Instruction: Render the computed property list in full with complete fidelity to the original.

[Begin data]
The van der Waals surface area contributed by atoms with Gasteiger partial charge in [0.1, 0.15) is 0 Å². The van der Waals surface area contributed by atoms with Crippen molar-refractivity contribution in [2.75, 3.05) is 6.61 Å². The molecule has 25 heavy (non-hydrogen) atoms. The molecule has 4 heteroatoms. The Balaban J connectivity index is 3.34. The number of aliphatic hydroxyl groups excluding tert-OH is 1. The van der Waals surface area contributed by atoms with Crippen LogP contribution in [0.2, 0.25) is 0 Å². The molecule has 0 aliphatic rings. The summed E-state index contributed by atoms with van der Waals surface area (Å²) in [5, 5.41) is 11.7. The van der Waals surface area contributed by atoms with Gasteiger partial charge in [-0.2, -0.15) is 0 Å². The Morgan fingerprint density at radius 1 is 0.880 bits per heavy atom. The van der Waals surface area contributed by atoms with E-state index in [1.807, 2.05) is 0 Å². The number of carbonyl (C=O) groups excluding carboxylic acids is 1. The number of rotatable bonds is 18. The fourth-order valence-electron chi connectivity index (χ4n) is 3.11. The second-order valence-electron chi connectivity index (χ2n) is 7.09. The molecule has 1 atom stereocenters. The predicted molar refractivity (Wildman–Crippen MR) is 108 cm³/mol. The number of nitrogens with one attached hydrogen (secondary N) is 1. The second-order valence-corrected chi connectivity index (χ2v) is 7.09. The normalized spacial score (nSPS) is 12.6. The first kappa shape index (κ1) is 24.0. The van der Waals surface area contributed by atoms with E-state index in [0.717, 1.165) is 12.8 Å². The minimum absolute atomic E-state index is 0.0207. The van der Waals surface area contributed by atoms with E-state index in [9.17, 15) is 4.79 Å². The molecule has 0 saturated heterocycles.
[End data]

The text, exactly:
The van der Waals surface area contributed by atoms with Gasteiger partial charge in [0.1, 0.15) is 0 Å². The van der Waals surface area contributed by atoms with Crippen molar-refractivity contribution in [2.75, 3.05) is 6.61 Å². The molecule has 25 heavy (non-hydrogen) atoms. The molecule has 4 heteroatoms. The Balaban J connectivity index is 3.34. The number of aliphatic hydroxyl groups excluding tert-OH is 1. The van der Waals surface area contributed by atoms with Crippen LogP contribution in [0.2, 0.25) is 0 Å². The molecule has 0 aliphatic rings. The summed E-state index contributed by atoms with van der Waals surface area (Å²) in [5, 5.41) is 11.7. The van der Waals surface area contributed by atoms with Gasteiger partial charge in [-0.2, -0.15) is 0 Å². The Morgan fingerprint density at radius 1 is 0.880 bits per heavy atom. The van der Waals surface area contributed by atoms with E-state index in [1.807, 2.05) is 0 Å². The number of carbonyl (C=O) groups excluding carboxylic acids is 1. The number of rotatable bonds is 18. The fourth-order valence-electron chi connectivity index (χ4n) is 3.11. The second-order valence-electron chi connectivity index (χ2n) is 7.09. The molecule has 1 atom stereocenters. The predicted molar refractivity (Wildman–Crippen MR) is 108 cm³/mol. The number of nitrogens with one attached hydrogen (secondary N) is 1. The second-order valence-corrected chi connectivity index (χ2v) is 7.09. The normalized spacial score (nSPS) is 12.6. The first kappa shape index (κ1) is 24.0. The van der Waals surface area contributed by atoms with E-state index in [0.717, 1.165) is 12.8 Å². The minimum absolute atomic E-state index is 0.0207. The van der Waals surface area contributed by atoms with E-state index in [9.17, 15) is 4.79 Å². The molecule has 0 saturated heterocycles.